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Objects and Classes

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  1. Objects and Classes

  2. OO Programming Concepts Object-oriented programming (OOP) involves programming using objects. An object represents an entity in the real world that can be distinctly identified. For example, a student, a desk, a circle, a button, and even a loan can all be viewed as objects. An object has a unique identity, state, and behaviors. The state of an object consists of a set of datafields (also known as properties) with their current values. The behavior of an object is defined by a set of methods.

  3. Objects An object has both a state and behavior. The state defines the object, and the behavior defines what the object does.

  4. Classes Classes are constructs that define objects of the same type. A Java class uses variables to define data fields and methods to define behaviors. Additionally, a class provides a special type of methods, known as constructors, which are invoked to construct objects from the class.

  5. Classes

  6. Constructors Constructors are a special kind of methods that are invoked to construct objects. Circle() { } Circle(double newRadius) { radius = newRadius; }

  7. Constructors, cont. A constructor with no parameters is referred to as a no-arg constructor. ·       Constructors must have the same name as the class itself. ·       Constructors do not have a return type—not even void. ·       Constructors are invoked using the new operator when an object is created. Constructors play the role of initializing objects.

  8. Creating Objects Using Constructors new ClassName(); Example: new Circle(); new Circle(5.0);

  9. Default Constructor A class may be declared without constructors. In this case, a no-arg constructor with an empty body is implicitly declared in the class. This constructor, called a default constructor, is provided automatically only if no constructors are explicitly declared in the class.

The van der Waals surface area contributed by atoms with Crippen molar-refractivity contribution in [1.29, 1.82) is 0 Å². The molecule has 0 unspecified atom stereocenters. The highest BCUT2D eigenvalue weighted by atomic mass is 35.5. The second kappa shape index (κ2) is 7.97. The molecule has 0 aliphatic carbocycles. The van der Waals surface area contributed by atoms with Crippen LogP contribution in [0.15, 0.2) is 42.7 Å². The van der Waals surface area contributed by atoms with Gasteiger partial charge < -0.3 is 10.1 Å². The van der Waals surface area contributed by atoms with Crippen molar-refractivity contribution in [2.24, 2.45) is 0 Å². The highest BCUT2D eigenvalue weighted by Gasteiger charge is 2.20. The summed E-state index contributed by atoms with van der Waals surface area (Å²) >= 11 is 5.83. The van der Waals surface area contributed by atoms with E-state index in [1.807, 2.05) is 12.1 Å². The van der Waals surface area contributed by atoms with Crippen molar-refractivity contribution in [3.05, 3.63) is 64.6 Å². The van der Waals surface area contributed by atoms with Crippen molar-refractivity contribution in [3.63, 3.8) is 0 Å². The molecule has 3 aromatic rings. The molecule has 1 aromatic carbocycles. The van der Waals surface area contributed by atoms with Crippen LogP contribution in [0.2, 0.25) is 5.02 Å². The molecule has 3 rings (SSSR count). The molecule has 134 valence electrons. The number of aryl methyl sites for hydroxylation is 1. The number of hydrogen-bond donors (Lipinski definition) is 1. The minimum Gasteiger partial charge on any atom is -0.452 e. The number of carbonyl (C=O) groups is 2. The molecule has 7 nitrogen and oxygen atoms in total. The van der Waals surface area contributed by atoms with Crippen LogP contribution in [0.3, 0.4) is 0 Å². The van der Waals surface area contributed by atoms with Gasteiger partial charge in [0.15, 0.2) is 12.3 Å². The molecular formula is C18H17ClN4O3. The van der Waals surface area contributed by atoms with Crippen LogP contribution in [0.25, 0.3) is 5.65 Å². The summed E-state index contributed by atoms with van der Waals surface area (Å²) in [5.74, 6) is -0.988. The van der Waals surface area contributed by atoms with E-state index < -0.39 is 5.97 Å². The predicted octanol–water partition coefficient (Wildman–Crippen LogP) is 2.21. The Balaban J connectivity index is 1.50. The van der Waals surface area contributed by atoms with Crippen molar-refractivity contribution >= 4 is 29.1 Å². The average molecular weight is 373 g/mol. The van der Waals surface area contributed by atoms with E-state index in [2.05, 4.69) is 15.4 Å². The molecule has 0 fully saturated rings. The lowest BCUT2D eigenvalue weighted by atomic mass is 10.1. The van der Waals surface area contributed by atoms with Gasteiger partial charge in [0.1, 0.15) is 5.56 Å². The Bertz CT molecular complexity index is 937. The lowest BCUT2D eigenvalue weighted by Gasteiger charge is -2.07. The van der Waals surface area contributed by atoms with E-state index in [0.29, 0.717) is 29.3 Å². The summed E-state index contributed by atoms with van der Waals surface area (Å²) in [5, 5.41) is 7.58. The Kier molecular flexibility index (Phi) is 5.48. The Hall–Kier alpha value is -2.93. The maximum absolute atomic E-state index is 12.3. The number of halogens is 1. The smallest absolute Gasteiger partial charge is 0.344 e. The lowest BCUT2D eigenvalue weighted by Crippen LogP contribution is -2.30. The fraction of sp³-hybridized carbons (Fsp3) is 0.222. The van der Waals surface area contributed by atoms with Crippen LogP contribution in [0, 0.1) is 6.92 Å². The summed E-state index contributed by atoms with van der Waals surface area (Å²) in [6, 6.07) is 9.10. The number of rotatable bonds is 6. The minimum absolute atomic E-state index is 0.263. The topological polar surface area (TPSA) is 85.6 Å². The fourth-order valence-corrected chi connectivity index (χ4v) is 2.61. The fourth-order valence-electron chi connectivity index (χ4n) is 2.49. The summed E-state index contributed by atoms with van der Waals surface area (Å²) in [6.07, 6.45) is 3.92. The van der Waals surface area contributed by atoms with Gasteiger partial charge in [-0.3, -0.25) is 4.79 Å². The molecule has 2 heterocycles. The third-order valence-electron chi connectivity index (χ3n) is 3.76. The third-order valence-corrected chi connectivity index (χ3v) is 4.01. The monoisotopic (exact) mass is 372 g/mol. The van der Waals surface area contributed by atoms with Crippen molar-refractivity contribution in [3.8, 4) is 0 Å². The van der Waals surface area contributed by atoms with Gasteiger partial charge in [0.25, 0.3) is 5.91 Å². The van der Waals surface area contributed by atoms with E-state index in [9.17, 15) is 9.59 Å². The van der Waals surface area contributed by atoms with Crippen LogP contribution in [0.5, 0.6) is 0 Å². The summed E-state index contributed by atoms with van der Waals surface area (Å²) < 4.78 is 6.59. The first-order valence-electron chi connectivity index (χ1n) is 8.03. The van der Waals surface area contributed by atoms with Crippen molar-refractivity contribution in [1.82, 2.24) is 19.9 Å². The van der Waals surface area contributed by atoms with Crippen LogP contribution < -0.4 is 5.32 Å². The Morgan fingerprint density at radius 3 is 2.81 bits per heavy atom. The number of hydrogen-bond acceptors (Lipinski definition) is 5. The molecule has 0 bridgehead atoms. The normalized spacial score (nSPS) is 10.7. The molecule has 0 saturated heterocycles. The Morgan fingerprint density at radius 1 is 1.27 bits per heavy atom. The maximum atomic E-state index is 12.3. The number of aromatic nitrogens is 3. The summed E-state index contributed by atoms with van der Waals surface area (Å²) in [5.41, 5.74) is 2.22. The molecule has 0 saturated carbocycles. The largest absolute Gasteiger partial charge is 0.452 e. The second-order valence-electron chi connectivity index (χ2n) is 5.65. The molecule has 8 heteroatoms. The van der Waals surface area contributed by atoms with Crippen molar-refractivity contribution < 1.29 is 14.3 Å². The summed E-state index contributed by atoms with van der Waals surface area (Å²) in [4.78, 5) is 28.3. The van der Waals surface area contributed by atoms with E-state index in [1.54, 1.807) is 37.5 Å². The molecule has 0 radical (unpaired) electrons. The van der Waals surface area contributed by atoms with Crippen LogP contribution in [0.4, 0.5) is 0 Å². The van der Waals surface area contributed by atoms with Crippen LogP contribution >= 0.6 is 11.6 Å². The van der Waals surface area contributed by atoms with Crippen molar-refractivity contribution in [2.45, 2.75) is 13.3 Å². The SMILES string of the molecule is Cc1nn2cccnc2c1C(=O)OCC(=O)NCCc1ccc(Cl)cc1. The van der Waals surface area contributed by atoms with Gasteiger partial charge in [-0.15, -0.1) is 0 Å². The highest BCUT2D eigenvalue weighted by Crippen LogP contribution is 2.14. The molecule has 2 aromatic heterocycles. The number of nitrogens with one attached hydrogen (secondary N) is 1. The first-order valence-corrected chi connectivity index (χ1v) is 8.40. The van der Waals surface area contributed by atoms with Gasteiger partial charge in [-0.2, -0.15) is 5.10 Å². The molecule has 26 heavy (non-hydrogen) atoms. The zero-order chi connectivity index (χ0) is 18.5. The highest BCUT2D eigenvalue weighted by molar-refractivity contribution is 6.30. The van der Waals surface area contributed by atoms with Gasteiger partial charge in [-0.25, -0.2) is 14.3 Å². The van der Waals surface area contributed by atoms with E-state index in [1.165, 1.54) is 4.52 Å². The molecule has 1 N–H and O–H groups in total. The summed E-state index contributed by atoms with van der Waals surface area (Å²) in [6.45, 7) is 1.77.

10. Constructing Objects, cont.

  11. Declaring Object Reference Variables To reference an object, assign the object to a reference variable. To declare a reference variable, use the syntax: ClassName objectRefVar; Example: Circle myCircle;

  12. Declaring/Creating Objectsin a Single Step ClassName objectRefVar = new ClassName(); Example: Circle myCircle = new Circle(); Create an object Assign object reference

  13. Accessing Objects • Referencing the object’s data: objectRefVar.data e.g., myCircle.radius • Invoking the object’s method: objectRefVar.methodName(arguments) e.g., myCircle.findArea()

  14. The null Value If a variable of a reference type does not reference any object, the variable holds a special literal value, null.

  15. Default Value for a Data Field The default value of a data field is null for a reference type, 0 for a numeric type, false for a boolean type, and '\u0000' for a char type. However, Java assigns no default value to a local variable inside a method.

  16. Example public class Student { String name; // name has default value null int age; // age has default value 0 boolean isScienceMajor; // isScienceMajor has default value false char gender; // c has default value '\u0000' public static void main(String[] args) { Student student = new Student(); System.out.println("name? " + student.name); System.out.println("age? " + student.age); System.out.println("isScienceMajor? " + student.isScienceMajor); System.out.println("gender? " + student.gender); } }

  17. Example public class Test { public static void main(String[] args) { int x; // x has no default value String y; // y has no default value System.out.println("x is " + x); System.out.println("y is " + y); } } Compilation error: variables not initialized

  18. Differences between Variables of Primitive Data Types and Object Types